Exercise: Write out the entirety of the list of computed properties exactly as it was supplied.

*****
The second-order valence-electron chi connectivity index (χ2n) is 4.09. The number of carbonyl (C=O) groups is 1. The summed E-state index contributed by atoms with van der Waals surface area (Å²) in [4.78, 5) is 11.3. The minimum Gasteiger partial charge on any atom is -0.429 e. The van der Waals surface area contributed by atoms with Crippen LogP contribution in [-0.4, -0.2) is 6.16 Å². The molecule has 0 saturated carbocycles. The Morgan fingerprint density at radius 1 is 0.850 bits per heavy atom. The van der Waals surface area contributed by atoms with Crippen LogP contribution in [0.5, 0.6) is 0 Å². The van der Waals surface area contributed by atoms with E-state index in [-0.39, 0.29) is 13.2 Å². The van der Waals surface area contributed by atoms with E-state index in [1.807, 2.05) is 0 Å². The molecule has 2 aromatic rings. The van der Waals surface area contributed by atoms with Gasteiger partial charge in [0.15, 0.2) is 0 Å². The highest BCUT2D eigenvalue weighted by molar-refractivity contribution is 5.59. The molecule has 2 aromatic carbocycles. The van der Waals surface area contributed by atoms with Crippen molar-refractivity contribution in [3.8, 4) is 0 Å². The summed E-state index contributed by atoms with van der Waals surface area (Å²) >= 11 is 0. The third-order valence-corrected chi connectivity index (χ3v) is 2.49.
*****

The second-order valence-electron chi connectivity index (χ2n) is 4.09. The number of carbonyl (C=O) groups is 1. The summed E-state index contributed by atoms with van der Waals surface area (Å²) in [4.78, 5) is 11.3. The minimum Gasteiger partial charge on any atom is -0.429 e. The van der Waals surface area contributed by atoms with Crippen LogP contribution in [-0.4, -0.2) is 6.16 Å². The molecule has 0 saturated carbocycles. The Morgan fingerprint density at radius 1 is 0.850 bits per heavy atom. The van der Waals surface area contributed by atoms with Crippen LogP contribution in [0.5, 0.6) is 0 Å². The van der Waals surface area contributed by atoms with E-state index in [-0.39, 0.29) is 13.2 Å². The van der Waals surface area contributed by atoms with E-state index in [1.807, 2.05) is 0 Å². The molecule has 2 aromatic rings. The van der Waals surface area contributed by atoms with Gasteiger partial charge in [0.15, 0.2) is 0 Å². The highest BCUT2D eigenvalue weighted by molar-refractivity contribution is 5.59. The molecule has 2 aromatic carbocycles. The van der Waals surface area contributed by atoms with Crippen molar-refractivity contribution in [3.8, 4) is 0 Å². The summed E-state index contributed by atoms with van der Waals surface area (Å²) >= 11 is 0. The third-order valence-corrected chi connectivity index (χ3v) is 2.49.